Register today(ucsf.zoom.us) for the free webinar, and while you're at the Center for Excellence in Primary Care site, be inspired by a video(cepc.ucsf.edu) in which physicians and others share their experiences in engaging patients to improve care.
But readers don't have to wait until April 4 to consider some tips Sharma drafted to help physicians either create a patient engagement council or infuse an existing group with new opportunities. Try out these ideas at your clinic:
- Send periodic emails to your patients to share wellness education and clinic updates.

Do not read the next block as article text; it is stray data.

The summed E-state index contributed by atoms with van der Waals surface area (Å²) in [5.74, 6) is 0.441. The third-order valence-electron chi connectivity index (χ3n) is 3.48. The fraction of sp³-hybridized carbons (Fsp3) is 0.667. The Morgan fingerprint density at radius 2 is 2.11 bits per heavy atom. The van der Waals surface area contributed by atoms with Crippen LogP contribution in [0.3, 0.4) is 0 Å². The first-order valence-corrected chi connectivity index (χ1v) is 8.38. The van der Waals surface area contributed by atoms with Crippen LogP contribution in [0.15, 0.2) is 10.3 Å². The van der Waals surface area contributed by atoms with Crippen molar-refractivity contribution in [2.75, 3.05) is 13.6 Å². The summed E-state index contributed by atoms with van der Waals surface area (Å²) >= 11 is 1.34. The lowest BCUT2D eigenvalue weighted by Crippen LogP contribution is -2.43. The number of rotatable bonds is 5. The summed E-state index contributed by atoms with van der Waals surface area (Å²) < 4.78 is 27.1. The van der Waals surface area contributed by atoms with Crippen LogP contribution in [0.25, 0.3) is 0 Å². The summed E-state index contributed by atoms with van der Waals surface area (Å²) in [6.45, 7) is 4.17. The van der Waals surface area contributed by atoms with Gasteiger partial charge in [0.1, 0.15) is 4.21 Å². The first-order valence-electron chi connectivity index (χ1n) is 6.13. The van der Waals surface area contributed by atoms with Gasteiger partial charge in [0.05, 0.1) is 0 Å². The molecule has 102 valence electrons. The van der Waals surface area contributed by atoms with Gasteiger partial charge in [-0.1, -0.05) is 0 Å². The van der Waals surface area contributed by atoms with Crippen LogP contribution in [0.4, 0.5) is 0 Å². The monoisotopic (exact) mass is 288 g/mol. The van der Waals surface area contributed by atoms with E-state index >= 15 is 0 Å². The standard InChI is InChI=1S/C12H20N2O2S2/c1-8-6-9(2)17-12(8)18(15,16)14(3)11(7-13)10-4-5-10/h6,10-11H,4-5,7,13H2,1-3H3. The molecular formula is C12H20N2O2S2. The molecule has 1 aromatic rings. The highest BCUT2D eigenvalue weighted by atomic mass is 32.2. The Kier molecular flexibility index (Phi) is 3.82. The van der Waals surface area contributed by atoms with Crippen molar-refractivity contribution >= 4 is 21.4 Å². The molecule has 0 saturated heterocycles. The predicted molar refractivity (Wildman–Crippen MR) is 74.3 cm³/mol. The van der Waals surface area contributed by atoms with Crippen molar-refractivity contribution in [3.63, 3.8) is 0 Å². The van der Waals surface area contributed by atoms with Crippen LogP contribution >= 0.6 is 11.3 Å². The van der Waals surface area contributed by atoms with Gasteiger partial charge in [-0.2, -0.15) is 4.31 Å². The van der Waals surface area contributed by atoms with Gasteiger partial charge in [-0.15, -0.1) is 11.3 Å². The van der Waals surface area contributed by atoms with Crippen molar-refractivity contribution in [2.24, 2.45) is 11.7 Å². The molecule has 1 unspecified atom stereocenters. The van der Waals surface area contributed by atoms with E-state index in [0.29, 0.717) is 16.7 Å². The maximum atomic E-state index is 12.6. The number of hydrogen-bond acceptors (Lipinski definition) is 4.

- Hold a one-time patient engagement day where folks can provide input and receive health education in a town hall-style format.
- Set up a patient advisory council and ask participants to discuss social needs that affect the health of their community.
- Ask your patient advisory council to brainstorm ideas to reduce appointment wait times.
- Invite patient advisers to provide recommendations on branding your clinic.
- Involve the patient advisory council in your strategic plan, mission and vision.
- Include the council in quality improvement (QI) by putting members on QI teams and working groups.
- Consider having patient advisers review aggregate data, run charts and help brainstorm new QI projects.
- Have your advisory council discuss clinic protocols for specific diseases, such as HIV infection and diabetes.
- Ask your patient advisers to shine a light on structural racism and explore how racism in medicine affects health outcomes.